In the present work, the analysis of seven fullerenes (C60 and C70 fullerenes and five functionalised fullerenes) has been performed in river samples collected in the vicinities of Barcelona (Catalonia, NE of Spain). The results of 48 samples (25 river waters, 12 river sediments and 11 wastewater effluents) are presented. Extracts of river water, river sediments and wastewater effluents were analysed by liquid chromatography (LC), using a pyrenylpropyl group bonded silica based column, coupled to a high-resolution mass spectrometer (HRMS), using a dual ion source, atmospheric pressure photoionisation/atmospheric pressure chemical ionisation source (APPI/APCI). The novel methodology presents good chromatographic separation, excellent selectivity and instrumental limits of quantification (ILOQ) in the femtogram order. Method limits of quantification (MLOQ) ranged from 2.9 to 17 pg/l and from 3.2 to 31 pg/l in surface waters and wastewaters, respectively. In wastewater effluents, the sums of C60 and C70 ranged from 0.5 to 9.3 ng/l. In surface waters, C60 fullerene was the most ubiquitous compound, being detected in 100 % of the samples in concentrations from 31 pg/l to 4.5 ng/l, while C70 concentrations ranged from less than the method limits of detection (MLOD) to 1.5 ng/l. The presence of fullerenes in both the large particulate (diameter Ø > 450 nm) and the colloidal (Ø < 450 nm) fractions of surface waters should be noticed. In sediments, the concentrations of fullerenes were between the MLOD and 34.4 pg/g. In addition, nanoparticle tracking analysis (NTA) was used for the characterisation of water samples in terms of nanoparticle number concentration and size distribution. As far as our knowledge is concerned, this is the first time that NTA has been used for the characterisation of complex river waters with an environmental focus.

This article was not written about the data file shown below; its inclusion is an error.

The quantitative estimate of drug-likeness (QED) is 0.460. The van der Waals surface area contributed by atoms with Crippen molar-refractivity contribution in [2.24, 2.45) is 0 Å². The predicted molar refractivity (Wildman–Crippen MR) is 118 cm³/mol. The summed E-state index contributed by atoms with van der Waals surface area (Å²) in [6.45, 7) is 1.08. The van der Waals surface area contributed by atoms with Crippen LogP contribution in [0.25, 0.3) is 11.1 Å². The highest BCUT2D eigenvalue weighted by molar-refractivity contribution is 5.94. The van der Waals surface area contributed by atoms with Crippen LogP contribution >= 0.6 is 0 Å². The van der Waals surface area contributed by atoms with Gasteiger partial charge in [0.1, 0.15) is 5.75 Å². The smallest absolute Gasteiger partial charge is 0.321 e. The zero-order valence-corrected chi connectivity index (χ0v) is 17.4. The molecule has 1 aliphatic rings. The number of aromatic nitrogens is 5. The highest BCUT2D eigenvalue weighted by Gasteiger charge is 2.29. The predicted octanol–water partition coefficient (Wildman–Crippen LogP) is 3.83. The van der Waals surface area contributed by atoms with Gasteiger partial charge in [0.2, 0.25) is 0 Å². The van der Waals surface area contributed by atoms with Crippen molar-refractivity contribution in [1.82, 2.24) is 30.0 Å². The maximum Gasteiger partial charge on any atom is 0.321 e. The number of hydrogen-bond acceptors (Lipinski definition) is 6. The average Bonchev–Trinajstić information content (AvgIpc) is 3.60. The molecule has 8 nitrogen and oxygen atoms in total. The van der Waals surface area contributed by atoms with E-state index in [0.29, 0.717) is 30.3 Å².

Fullerenes C60C70River water Wastewater Sediments
This is a preview of subscription content, log in to check access.
This work was supported by the Spanish Ministerio de Ciencia e Innovación through the project Nano-Trojan CTM2011-24051 and by the Generalitat de Catalunya (Consolidated Research Groups “2014 SGR 418 - Water and Soil Quality Unit” and 2014 SGR 291 - ICRA). The authors would like to express their deepest gratitude to the WWTPs involved in this paper, for their uninterested collaboration with the Nano-Trojan project. Roser Chaler and Dori Fanjul from the IDAEA-CSIC mass spectrometry service are acknowledged for their helpful assistance with the HPLC–HRMS instrumentation.
Conflict of interest
The authors state that there is no conflict of interest.
E. Comission in, (2002) 2002/657/EC: “Commission Decision of 12 August 2002 implementing Council Directive 96/23/EC concerning the performance of analytical methods and the interpretation of results”Google Scholar
Hole P, Sillence K, Hannell C, Maguire CM, Roesslein M, Suarez G, Capracotta S, Magdolenova Z, Horev-Azaria L, Dybowska A (2013) J Nanoparticle Res 15:1CrossRefGoogle Scholar